April 1

Association of Philippine Orthodontists (APO) share their views about the current Covid 19 pandemic situation in Philippines.

April 1, 2022

Written by:
Dr. Maria Janet M. Pandan
President, Association of Philippine Orthodontists (APO)

Please describe how Covid19 has affected orthodontic practice in the Philippines.

From the onset of the Covid-19 pandemic in 2020, the Philippine National Capital Region (NCR) – which includes Metro Manila, was placed under enhanced community quarantine. Since then, the familiar and routine everyday life changed for all our residents. Establishments where people gather and work, were either shut down or mandated to have limited physical encounters.

Public places like schools, churches and offices including dental clinics were advised to close its doors. Face-to-face encounters with patients in the clinics were limited to emergency procedures. Any orthodontic procedures which involve aerosol-generating treatment had to be postponed. Some cases were delayed as patients were fearful of catching the Covid 19 virus whenever they visit a medical/dental facility. However, since the vaccination roll-out among the healthcare workers and the general population, many clinics have slowly reopened to receive patients.

How have the members of your society coped with the changes?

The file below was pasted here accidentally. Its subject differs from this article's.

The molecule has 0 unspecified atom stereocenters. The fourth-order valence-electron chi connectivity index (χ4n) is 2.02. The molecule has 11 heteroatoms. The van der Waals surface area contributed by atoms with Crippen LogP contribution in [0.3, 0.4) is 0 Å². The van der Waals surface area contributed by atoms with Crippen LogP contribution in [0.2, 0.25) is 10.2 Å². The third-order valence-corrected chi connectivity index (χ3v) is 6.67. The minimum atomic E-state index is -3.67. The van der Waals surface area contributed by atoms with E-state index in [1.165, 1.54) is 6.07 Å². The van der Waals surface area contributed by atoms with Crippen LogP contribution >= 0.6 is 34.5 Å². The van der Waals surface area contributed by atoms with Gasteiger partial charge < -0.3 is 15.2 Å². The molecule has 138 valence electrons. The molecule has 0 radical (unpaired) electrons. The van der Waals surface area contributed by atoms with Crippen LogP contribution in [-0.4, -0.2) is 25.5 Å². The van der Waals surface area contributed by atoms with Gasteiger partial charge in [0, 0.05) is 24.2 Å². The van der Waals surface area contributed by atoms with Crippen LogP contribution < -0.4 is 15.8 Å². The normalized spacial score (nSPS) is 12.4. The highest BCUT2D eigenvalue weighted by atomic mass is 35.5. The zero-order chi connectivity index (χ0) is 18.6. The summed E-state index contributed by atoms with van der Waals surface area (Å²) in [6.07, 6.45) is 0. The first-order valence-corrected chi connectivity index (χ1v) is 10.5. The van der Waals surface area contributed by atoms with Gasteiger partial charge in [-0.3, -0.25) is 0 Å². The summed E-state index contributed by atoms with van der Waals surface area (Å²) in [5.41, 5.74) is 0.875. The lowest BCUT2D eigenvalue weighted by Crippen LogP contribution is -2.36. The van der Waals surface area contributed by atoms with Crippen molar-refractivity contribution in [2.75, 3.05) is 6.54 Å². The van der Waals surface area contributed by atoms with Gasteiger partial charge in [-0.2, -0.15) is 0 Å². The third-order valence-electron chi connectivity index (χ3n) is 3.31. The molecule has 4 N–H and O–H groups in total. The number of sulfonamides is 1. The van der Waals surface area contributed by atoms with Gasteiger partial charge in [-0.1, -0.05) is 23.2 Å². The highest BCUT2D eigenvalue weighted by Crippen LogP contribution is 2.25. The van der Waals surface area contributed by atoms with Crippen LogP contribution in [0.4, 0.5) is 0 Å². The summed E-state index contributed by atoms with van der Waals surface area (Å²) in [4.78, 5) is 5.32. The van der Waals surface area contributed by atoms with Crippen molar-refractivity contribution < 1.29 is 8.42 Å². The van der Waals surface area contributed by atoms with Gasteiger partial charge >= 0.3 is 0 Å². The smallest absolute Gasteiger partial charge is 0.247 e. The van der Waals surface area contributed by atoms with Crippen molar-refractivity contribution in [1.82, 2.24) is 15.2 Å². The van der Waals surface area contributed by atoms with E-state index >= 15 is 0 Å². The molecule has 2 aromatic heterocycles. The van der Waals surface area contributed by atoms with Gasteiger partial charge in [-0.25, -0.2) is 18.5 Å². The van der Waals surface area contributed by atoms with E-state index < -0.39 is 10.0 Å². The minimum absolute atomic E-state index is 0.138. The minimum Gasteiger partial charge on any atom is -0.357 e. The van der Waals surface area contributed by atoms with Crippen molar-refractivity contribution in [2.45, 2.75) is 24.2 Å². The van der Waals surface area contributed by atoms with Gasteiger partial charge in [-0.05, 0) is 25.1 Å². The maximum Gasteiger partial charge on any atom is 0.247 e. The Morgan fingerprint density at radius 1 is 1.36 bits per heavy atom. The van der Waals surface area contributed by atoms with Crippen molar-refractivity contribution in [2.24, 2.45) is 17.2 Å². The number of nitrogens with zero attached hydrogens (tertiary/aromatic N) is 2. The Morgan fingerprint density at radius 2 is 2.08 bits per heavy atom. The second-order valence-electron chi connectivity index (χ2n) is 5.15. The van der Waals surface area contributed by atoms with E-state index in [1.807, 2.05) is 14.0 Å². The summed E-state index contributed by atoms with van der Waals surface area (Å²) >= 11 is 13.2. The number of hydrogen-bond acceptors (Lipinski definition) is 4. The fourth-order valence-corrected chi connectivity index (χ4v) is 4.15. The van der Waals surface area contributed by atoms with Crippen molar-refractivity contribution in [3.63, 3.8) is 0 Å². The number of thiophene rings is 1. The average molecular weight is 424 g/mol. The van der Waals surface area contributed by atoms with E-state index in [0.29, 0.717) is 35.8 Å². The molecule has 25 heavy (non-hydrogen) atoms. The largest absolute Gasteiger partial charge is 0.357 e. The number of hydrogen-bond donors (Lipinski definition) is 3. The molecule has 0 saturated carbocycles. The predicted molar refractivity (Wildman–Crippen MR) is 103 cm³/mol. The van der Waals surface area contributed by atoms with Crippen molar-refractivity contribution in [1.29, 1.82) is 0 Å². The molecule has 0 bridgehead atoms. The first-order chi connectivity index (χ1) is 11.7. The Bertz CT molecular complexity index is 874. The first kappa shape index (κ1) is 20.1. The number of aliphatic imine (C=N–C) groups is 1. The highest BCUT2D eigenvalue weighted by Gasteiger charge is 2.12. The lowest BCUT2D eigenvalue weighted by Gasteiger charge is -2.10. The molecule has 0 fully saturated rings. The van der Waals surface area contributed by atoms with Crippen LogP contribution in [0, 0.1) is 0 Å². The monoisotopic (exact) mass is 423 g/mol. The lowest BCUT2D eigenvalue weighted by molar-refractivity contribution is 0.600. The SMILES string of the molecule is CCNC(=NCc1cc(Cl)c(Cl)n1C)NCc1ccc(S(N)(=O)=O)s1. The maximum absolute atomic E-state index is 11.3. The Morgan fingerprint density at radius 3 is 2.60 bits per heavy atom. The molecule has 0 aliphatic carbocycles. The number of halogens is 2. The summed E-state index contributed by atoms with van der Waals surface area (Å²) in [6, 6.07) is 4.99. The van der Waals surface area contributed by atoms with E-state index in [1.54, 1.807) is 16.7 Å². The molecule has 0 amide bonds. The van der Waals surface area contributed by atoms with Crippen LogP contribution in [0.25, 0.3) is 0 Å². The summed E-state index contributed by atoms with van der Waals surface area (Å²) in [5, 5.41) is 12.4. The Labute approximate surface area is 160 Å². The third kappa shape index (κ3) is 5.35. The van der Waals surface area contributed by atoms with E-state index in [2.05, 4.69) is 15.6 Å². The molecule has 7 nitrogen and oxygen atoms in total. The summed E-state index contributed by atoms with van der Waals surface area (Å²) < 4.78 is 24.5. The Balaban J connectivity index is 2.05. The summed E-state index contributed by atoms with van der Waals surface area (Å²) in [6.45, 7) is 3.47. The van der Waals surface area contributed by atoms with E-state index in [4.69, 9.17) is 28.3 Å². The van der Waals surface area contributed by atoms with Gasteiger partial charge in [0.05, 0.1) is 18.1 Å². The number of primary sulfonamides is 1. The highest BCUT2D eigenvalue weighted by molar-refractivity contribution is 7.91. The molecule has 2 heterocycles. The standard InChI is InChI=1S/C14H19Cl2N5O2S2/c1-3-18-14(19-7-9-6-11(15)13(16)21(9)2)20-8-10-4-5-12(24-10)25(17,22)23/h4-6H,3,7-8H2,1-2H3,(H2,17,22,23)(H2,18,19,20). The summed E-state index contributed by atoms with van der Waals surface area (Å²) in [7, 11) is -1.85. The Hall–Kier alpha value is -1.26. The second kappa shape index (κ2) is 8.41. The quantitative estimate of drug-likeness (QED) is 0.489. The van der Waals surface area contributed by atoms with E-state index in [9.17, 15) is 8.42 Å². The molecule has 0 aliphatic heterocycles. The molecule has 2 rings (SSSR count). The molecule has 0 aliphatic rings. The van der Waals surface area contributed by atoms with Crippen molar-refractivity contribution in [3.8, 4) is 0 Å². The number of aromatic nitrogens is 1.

In March 2020, the Association of Philippine Orthodontists (APO) realised the challenges and restrictions brought about by the pandemic and the inevitable changes that these brought to orthodontic practice. The Society created the APO Orthodontic Emergencies Advisory page using our Facebook social media platform. This platform provided recommended guidelines in clinical practice for orthodontists and allowed our members to address queries regarding dental emergencies where face-to-face visits were not possible. New protocols were posted as the situation evolves to help our members manage orthodontic emergencies and to allow continuity of treatment albeit the limited clinical hours.

This led to a sudden increase in the use of teleconsulting and teledentistry which made it possible for us to continue to be in touch with patients from the safety of our homes.  This reduced the need for face-to-face clinic visits and filtered the procedures that needed immediate attention. Additional protective measures to assure the safety of both the clinic staff and patients were also mandated for dental clinics. This included use of PPE, increased and improved air filtration system and strict disinfection protocol.

All incoming patients must submit a health declaration form prior to their visit. Temperatures of staff and patients are constantly monitored, and any Covid-like signs or symptoms means postponing the dental appointment. There is a lot of anxiety and hesitance to resume the clinics because of the unpredictability in the incidence of the infection. It became a repetitive cycle of a surge in cases followed by a decrease in cases.